Key Findings


The Open Budget Survey is the only independent, comparative, and regular measure of budget transparency and accountability around the world. The Survey is produced by independent budget experts with no ties to any national government.

  • The Survey measures whether governments in 102 countries produce and disseminate to the public eight key budget documents recommended by international good practices. It also examines effective budget oversight and opportunities for public participation in national budget decision making.
  • The Survey does not reflect opinion but measures observable facts using 140 indicators.
  • A subset of questions from the Open Budget Survey is used to construct the Open Budget Index (the OBI) that determines a hard score, ranging from 0 to 100, on budget transparency for each country assessed. The OBI scores can be used to monitor a country’s performance over time and to rank the countries surveyed based on the timely release and contents of key budget documents.

At least one or more of the three core pillars of a well-functioning and accountable budget system are absent in the vast majority of countries, which threatens national development outcomes and global development agreements.

  • The design of the Open Budget Survey is based on the premise that efficient, effective, and accountable budget systems rest on three pillars: budget transparency, public participation in the budget process, and oversight by strong formal government institutions. The absence of any one of these three components weakens the entire system.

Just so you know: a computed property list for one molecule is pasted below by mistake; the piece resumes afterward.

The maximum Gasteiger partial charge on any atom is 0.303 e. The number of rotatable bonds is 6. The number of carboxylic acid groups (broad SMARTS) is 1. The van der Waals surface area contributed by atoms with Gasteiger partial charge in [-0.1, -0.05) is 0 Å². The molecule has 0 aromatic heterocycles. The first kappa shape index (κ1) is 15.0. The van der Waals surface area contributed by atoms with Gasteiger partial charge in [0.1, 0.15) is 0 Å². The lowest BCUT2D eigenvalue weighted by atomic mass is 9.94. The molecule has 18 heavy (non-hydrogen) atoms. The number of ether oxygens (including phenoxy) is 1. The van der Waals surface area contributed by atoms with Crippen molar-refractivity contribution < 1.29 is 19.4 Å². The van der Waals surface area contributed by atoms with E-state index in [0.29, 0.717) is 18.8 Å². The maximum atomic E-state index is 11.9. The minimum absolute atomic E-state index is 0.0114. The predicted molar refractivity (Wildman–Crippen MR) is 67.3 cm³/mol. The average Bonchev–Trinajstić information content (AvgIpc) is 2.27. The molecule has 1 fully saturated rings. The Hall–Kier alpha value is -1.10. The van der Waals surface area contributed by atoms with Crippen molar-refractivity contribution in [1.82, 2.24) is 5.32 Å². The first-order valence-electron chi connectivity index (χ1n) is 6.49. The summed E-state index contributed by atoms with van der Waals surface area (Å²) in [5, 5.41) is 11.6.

• According to the Open Budget Survey 2015, in the vast majority of countries assessed, there is either insufficient budget transparency, little or no opportunities for public participation in budgeting, weak formal oversight bodies — or some combination of these conditions.
  • Of the 24 countries that score well on budget transparency, just four — Brazil, Norway, South Africa, and the United States — also score well across the participation and oversight dimensions (with scores above 60). A far larger number of countries (32) fail to meet the Survey’s standard of adequacy on any of the measures.
  • The prevalence of weak budget accountability ecosystems ultimately threatens national development outcomes and the success of global initiatives like the Sustainable Development Goals and agreements pending on addressing climate change.

There are large gaps in the amount of budget information that governments are making available to the public.

  • Seventy-eight of 102 countries assessed fail to provide sufficient information to the public on their national budgets and receive scores of 60 or less on the Open Budget Index.
  • Sixteen countries fail to publish the Executive’s Budget Proposal, the foundational document that describes the government’s proposed budget policies.
  • The Survey found that around one-third of budget documents that should be published worldwide are not available to the public. They were either not produced at all, produced for internal use only, or published too late to be useful.